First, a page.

Students to learn up to 1,700 frequently used words in language GCSEs

Students in England will be expected to learn up to 1,700 frequently used words in French, German and Spanish GCSEs, under approved reforms.

Exam boards will be given an extra year to develop the new French, German and Spanish GCSEs after feedback from the sector, the Department for Education (DfE) said.

The reformed GCSEs will be taught from September 2024, with first exams being held in 2026. 

It comes after organisations representing headteachers warned the ‘risky’ proposals could dissuade pupils from learning modern foreign languages at school. 

Pupils will be assessed on the basis of 1,200 ‘word families’ for the foundation tier, and a further 500 ‘word families’ for the higher tier, the DfE confirmed.

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Students in England will be expected to learn up to 1,700 frequently used words in French, German and Spanish GCSEs, under approved reforms (stock image)

An example of a word family, which refer to a group of words with the same root word, could be ‘manage’, ‘managed’ and ‘manages’.


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In March last year, the Government announced proposals to reform the modern foreign language GCSEs to make them ‘more accessible’.

But a group of nine organisations warned in November that the proposals could fail to boost student engagement.

The group of organisations, including unions, language associations and exam boards, called on the Government to rethink the reforms. 

A DfE consultation on the proposals, which received more than 1,600 responses, highlighted concerns around having a prescribed list of words.

Many respondents were worried ‘students would not be exposed to a large enough vocabulary throughout their GCSE course to be able to communicate effectively in the target language’.

Other respondents said the reforms could lead to ‘a narrowing of the curriculum’, would risk ‘encouraging rote learning’ and could ‘limit students’ curiosity’.

But the DfE consultation document argued: ‘The definition of word families is broader than that of individual words and, in practice, this change means the number of words on which students can be assessed is higher.’ 

Paul Whiteman, general secretary of school leaders’ union NAHT, said: ‘It is disappointing that DfE and Ofqual have gone ahead with their proposals regardless of the consultation responses received or the constructive calls to pause, review and revise the proposals.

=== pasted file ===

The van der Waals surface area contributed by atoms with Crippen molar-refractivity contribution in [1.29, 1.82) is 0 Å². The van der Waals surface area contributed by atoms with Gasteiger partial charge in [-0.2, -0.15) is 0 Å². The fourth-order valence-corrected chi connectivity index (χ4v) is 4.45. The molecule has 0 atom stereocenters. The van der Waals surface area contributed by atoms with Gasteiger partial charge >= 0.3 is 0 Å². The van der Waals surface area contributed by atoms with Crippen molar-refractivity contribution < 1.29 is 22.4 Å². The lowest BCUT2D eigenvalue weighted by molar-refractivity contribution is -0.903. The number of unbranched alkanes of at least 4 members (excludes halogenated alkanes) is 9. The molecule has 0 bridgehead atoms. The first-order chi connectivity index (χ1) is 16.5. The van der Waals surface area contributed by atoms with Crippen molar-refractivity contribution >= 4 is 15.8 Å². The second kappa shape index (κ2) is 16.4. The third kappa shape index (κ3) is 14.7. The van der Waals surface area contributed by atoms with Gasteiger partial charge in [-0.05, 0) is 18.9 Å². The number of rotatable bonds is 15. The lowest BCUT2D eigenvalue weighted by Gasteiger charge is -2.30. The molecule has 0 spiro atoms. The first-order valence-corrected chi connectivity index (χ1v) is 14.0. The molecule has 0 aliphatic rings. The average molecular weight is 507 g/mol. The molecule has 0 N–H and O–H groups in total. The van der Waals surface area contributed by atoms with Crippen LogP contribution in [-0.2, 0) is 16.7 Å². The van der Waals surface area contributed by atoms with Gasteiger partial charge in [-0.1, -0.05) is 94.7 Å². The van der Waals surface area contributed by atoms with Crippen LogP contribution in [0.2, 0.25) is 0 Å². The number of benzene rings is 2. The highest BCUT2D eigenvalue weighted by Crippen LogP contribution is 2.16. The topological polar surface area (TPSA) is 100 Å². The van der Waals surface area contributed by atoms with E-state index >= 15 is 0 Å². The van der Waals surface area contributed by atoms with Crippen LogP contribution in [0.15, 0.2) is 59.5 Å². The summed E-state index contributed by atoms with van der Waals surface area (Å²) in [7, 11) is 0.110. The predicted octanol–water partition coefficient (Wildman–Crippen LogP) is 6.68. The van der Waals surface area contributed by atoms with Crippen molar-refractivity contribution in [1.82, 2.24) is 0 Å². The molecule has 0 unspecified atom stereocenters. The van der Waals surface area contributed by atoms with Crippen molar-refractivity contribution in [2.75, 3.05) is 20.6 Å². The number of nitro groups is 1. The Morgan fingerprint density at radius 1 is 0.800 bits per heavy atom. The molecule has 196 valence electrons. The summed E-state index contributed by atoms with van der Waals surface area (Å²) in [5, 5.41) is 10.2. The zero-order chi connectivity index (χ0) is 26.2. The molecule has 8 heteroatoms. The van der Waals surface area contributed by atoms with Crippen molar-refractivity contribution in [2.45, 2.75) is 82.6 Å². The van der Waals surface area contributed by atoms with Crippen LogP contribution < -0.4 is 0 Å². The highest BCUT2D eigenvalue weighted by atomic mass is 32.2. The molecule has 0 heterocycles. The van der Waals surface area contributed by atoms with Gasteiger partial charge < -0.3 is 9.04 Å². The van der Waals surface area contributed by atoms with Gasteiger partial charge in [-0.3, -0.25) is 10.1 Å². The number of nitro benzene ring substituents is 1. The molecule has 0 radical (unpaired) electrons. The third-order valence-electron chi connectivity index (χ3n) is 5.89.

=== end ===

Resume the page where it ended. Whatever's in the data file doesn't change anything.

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The reformed GCSEs will be taught from September 2024, with first exams being held in 2026, the Department for Education said (stock image)

‘The responses to DfE’s content review don’t demonstrate clear levels of support for their approach and 50% of respondents actually disagreed with Ofqual’s proposed assessment objectives.

‘The planned schedule for development and implementation is too rapid and must be extended to ensure MFL teachers and leaders are at the heart of this process and enable the most positive outcomes for these reforms.’ 

While Geoff Barton, general secretary of the Association of School and College Leaders (ASCL), said he was ‘disappointed’ that the government would be going ahead with the reforms.

He said: ‘Whilst we acknowledge there have been some modest adjustments made to the content of the proposals, we are very disappointed the Government has decided to press ahead with these reforms to French, German and Spanish GCSEs, which largely overlook the widespread concerns of many language experts.

‘We fear that rather than encouraging the take-up of languages, a curriculum which mainly focuses on memorising a long list of words will alienate pupils and prove counter-productive.

‘At a time when pupils need to be enthused to learn languages, the Government has chosen to make GCSEs both prescriptive and grinding.

‘The idea that this will help it fulfil its target of 90% of pupils taking up these subjects is pure fantasy.’

Schools Minister Robin Walker added: ‘Studying languages opens up a world of new, exciting opportunities for people and is hugely important for a modern global economy.

‘That’s why we want more young people to take up modern language GCSEs, and these evidence-based changes aim to do just that – making these qualifications more well-rounded and accessible, and helping more young people to enjoy learning languages.’

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